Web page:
The Remission of Sins By Paulo Portugal
“I buy the remission of my sins”, declares the wealthy businessman Jorgen (a strong performance by the Swedish Rolf Lassgard), at the climax of After the Wedding (Efter brylluppet), this powerful family drama, cleverly directed by Susanne Bier, the director responsible for Open Hearts and Brothers. Probably he was referring to the sins of being exceedingly rich, but also for the inability of buying life itself.
Jacob (Mads Mikkelsen) doesn’t seem too impressed when he travels from the slums of India to the luxury hi-tech offices of high ranking businessmen, for an important meeting with Rolf, following a generous offer for his needy orphanage centre. Not even when a millionaire sum is advanced. The generosity is not in case, but only the price to pay to get it. That is to run this ‘now’ business in Denmark , and also jeopardizing his plans of adopting an Indian boy, Pramod (Neeral Mulchandani). Soon, a rollercoaster of events will pull back Jacob’s old life of sex and drugs to the expectation that he might have left something behind that connects him to this man and family.
It’s at the wedding of his patron daughter, Anne (Stine Fischer Christensen), to one of his employees (Christian Tafdrup), that Jacob recognizes her mother, Helene (Sidse Babett Knuddsen), from his own past and now connected to this family secret. Then he understands clearly the purpose of the generosity of that loving father and husband.
Without giving away much of the clever script, co-written by Anders Thomas Jensen and Bier, this is the dilemma of one man (Jorgen) who has to give up more than his own possessions for his own remission of sins, and another (Jacob) discovers more about his own life after it has been given a new purpose. It’s a pure genre film that the director gives us, but where the subtle melodrama is underlined by a surprising change of players in life’s unfair game.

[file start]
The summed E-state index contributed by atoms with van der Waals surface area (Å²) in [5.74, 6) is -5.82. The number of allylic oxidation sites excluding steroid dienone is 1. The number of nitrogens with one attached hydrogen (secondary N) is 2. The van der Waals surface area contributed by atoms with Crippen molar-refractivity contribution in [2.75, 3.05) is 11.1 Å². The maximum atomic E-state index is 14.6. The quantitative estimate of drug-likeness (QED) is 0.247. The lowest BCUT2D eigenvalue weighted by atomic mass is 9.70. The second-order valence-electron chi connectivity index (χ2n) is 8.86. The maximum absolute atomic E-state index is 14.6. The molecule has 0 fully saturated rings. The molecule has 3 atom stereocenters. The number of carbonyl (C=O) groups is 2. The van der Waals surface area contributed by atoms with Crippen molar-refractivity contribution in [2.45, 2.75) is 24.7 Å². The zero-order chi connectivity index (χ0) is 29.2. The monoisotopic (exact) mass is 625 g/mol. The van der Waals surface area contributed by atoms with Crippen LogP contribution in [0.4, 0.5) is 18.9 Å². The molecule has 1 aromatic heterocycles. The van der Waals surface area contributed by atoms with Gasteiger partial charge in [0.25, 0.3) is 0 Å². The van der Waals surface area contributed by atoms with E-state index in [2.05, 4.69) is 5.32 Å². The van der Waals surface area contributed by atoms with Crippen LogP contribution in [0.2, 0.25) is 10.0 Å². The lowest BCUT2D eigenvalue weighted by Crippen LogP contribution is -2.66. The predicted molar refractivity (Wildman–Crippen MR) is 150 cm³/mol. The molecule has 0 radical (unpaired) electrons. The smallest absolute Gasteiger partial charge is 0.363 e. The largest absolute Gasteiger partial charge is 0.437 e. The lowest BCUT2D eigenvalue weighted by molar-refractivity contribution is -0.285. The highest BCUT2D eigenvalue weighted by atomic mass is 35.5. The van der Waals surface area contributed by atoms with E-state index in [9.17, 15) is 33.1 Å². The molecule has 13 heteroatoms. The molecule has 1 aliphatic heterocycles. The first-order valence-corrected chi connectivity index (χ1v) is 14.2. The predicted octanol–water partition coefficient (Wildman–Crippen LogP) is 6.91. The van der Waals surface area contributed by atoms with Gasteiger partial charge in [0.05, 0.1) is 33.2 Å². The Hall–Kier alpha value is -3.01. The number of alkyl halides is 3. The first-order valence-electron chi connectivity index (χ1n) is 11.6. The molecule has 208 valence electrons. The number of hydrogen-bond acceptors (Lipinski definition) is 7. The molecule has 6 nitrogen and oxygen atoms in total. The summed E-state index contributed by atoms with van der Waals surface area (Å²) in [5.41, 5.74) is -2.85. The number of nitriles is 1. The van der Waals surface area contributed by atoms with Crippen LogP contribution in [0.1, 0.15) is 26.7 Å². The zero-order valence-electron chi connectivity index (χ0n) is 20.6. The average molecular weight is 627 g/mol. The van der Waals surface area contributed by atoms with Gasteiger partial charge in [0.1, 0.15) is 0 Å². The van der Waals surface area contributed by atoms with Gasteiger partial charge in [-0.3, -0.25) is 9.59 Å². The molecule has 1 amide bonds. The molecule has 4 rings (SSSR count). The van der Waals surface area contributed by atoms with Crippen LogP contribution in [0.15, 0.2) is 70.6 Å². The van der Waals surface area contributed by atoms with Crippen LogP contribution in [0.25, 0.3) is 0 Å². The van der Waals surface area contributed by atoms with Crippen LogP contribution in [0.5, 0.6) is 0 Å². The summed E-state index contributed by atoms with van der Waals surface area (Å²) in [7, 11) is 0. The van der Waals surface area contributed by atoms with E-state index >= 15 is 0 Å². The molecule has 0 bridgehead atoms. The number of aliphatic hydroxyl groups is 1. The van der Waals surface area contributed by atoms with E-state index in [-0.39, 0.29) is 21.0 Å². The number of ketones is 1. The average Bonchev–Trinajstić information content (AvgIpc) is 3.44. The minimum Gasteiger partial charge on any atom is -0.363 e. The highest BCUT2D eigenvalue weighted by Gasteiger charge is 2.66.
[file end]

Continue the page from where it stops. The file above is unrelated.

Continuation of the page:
With a very acute and precise tone, Bier plays with the hard contrast of the rich and famous and of those who settle for almost nothing. Jorgen may have a room full of hunting trophies, but when he looks into the dead creatures’ eyes he doesn’t see his own reflection anymore. It’s the aftermath that counts here, the grasp of a breath of life, that unspoken religion that Susan Bier brings in After the Wedding. It can be a sure, no risk taken, and well intended theme – here we’re far from the audacity of Festen by her fellow dogma director Thomas Vinterberg – but this is clearly a mature work that can be gladly applaud.
Even if it’s a film dominated by two male characters, it’s the emotional feminine tone that guide us through the intelligent score by Johan Soderqvits, that also serves impeccably the disturbing and sensible direction of Miss Bier showing security in every frame.
It comes as a no surprise to see that Susanne Bier has already taken that big leap into the inevitable American production with the recent Things We Lost in The Fire, starring Halle Berry, Benicio del Toro and David Duchovny. Let’s just hope she doesn’t lose that magic of what is unsaid and, therefore, have no reason to do any remission of sins.